Winston-Salem Journal. Sept. 2, 2021.
Editorial: The school shooting
Just a moment, please, while we cry. ...
It was just a matter of time until senseless school gun violence found its way to Winston-Salem. It finally arrived on Wednesday, as a Mount Tabor High School student, William Chavis Raynard Miller Jr., was fatally shot shortly after noon at the school by a fellow student, who remains unidentified as we write.
Mount Tabor and other schools were placed on lockdown for hours while students, teachers and parents waited and worried. Social media lit up with rumors, instructions, anger and fear.
We all felt it. We still feel it.
This follows an incident in Wilmington on Monday in which another high school student was injured in a shooting. A 15-year-old there has been taken into custody and charged with attempted first-degree murder.
“This is very sad, sickening, crazy and stupid,” Nasiah McKinney, a junior at Mount Tabor, said to a Journal reporter following the shooting, and it would be difficult to find a more accurate response. It’s all of those things, as well as maddening.
We don’t have all the details yet. The incident at Mount Tabor seems different from the indiscriminate school shootings with which we became too familiar before the coronavirus struck. More personal motives could have been at work. But all of these shootings have one thing in common: they shouldn’t be happening.
Winston-Salem Police Chief Catrina Thompson and Forsyth County Sheriff Bobby Kimbrough spoke our hearts at a news conference Wednesday night:
“I met with his family … I talked with his mother,” Kimbrough said. “I felt the pain, the tears of the mother, and so my concern was to console her, and my concern was to let her know that she had the full support of this entire community, all of us, all of us. Because if she is hurting, we are hurting.”
“We have a mother and a family who will not be able to hug their child tonight,” Thompson said.
If only we could all wrap our arms around Miller’s mother.
Likewise for the family of the shooter. As Ken Raymond, president of the Forsyth County Republican Party, rightly says in a letter in today’s Readers’ Forum, “our community has lost two sons today.”
And as Winston-Salem/Forsyth County school board member Elisabeth Motsinger wrote on Facebook, “Prayers for the young man who was so lost in his very young life that he could do such a thing.”
The shooter’s life, and the lives of his family, will be forever altered by this tragic incident.
Gov. Roy Cooper came to Winston-Salem on Thursday. He expressed his concern and praised our school and law enforcement officials for their quick and competent response to the crisis; rightly so.
But as unexpected as this troubling incident was, it didn’t come out of nowhere, nor should it have been entirely unexpected. Contributing to such shootings is the easy access our country affords to firearms and the ability of pretty much anyone who wants a gun, for any reason, to get a gun — and the inability of so many communities to prevent that access because of those who insist on keeping those doors open.
Too much is seen through a partisan lens these days. But in this case, the more conservative among us have abetted danger by relying on gaslighting narratives and caricatures of their liberal neighbors. Liberals want to “steal our guns,” they say, calls for rational gun-control legislation that respects the rights of legitimate gun owners while keeping citizens safe.
Our children are paying the price for their obstinance and their devotion to misinformed narratives.
Keeping our kids safe from bullets — or the coronavirus, for that matter — should not be a partisan issue. But it will be until we change our politics; until we take the profit motive away from politicians whose campaigns rely on NRA donations and endorsements; until we stop glorifying firearms and pretending they could be tools to stop imaginary government oppression; until we wake up from the nightmare of fear-mongering and lies that are so eagerly accepted by gullible people.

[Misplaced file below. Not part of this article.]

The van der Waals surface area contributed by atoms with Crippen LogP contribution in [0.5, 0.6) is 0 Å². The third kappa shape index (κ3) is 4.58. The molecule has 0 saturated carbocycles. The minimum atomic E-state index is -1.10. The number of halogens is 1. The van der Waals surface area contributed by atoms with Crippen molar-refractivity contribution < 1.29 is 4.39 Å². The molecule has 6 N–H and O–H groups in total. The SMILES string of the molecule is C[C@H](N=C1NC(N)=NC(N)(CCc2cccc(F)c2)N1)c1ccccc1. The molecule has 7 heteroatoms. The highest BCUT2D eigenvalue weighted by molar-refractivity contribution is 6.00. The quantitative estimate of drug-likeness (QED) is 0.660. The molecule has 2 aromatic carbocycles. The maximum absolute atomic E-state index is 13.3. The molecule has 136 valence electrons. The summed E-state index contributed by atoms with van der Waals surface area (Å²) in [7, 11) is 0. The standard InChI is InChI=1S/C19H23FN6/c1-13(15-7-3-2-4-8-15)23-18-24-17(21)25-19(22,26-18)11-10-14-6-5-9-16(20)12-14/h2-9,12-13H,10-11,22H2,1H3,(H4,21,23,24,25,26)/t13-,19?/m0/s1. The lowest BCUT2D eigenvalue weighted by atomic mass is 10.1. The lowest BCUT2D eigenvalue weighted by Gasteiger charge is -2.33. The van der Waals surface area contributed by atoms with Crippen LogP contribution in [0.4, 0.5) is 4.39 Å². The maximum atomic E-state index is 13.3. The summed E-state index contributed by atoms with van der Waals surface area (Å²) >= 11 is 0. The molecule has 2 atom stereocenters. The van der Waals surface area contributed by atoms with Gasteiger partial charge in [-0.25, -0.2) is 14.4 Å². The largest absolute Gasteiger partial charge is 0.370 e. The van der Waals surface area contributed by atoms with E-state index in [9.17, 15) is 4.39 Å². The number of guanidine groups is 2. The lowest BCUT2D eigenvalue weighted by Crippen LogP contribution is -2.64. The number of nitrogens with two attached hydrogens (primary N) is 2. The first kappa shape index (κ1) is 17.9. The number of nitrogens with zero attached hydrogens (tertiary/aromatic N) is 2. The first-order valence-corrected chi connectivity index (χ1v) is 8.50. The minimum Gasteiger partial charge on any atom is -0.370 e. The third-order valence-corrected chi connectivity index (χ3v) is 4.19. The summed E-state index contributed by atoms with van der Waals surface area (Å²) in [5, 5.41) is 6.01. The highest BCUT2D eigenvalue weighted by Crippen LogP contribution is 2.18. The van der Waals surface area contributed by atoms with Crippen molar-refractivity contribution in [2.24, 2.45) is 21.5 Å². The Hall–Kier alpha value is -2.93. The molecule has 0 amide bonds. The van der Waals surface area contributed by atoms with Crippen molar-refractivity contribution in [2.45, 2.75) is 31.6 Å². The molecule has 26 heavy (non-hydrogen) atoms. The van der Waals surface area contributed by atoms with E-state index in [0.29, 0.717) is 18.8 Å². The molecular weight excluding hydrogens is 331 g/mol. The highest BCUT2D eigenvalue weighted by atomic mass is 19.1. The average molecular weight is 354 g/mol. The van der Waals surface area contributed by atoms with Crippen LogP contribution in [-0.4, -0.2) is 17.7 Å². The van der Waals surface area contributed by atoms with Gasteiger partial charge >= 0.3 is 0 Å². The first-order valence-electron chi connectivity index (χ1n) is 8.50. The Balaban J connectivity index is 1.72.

When will that be?
This isn’t just a political problem, though; it’s a societal problem as well. Where do children get the idea that the way to solve problems is with guns?
Could they be getting it from adults?
What are adults doing to model better behavior? What are we doing to teach children to be resilient, to help them mature into functioning and productive citizens?
These are all questions that deserve answers, and deserve them now — before the next child is killed by a gun.
Winston-Salem Journal. Sept. 4, 2021.
Editorial: Cawthorn’s reckless, dangerous words
Rep. Madison Cawthorn, R-N.C.-11, took center stage last week — and made our state look bad
This is not the kind of national attention we appreciate.
Cawthorn is a freshman legislator whose inexperience shows. He’s revealed a penchant for getting historical facts wrong, despite presenting himself as a history buff. He’s claimed honors he never received and accomplishments he never achieved. Over 160 students who attended a Christian college with him signed a letter last October claiming that he was a little too handsy with women (not necessarily a problem for Trump fans). During the flooding that crippled Haywood County a couple of weeks ago, rather than gather resources to help, he was busy tweeting about finishing “the wall.” Shades of Cancun.
But what drew attention last week was a speech he gave at a Macon County GOP gathering, where he repeated that the 2020 election was rigged and said, “If our election systems continue to be rigged, continue to be stolen, it’s going to lead to one place and that’s bloodshed.”
He added: “As much as I am willing to defend our liberty at all costs, there’s nothing that I would dread doing more than having to pick up arms against a fellow American.”
When asked when he was going to “call us to Washington again” — what? — he said, “That — we are actively working on that one.”
He said a lot more, but this is enough crazy for one editorial.
It’s also enough, we hope, for the FBI and DOJ to sit up and pay attention.
Maybe this is nothing more than a politician puffing out his chest; he wouldn’t be the first to do so.
But when asked about his statements, a Cawthorn spokesperson said that he was “CLEARLY advocating for violence not to occur over election integrity questions.”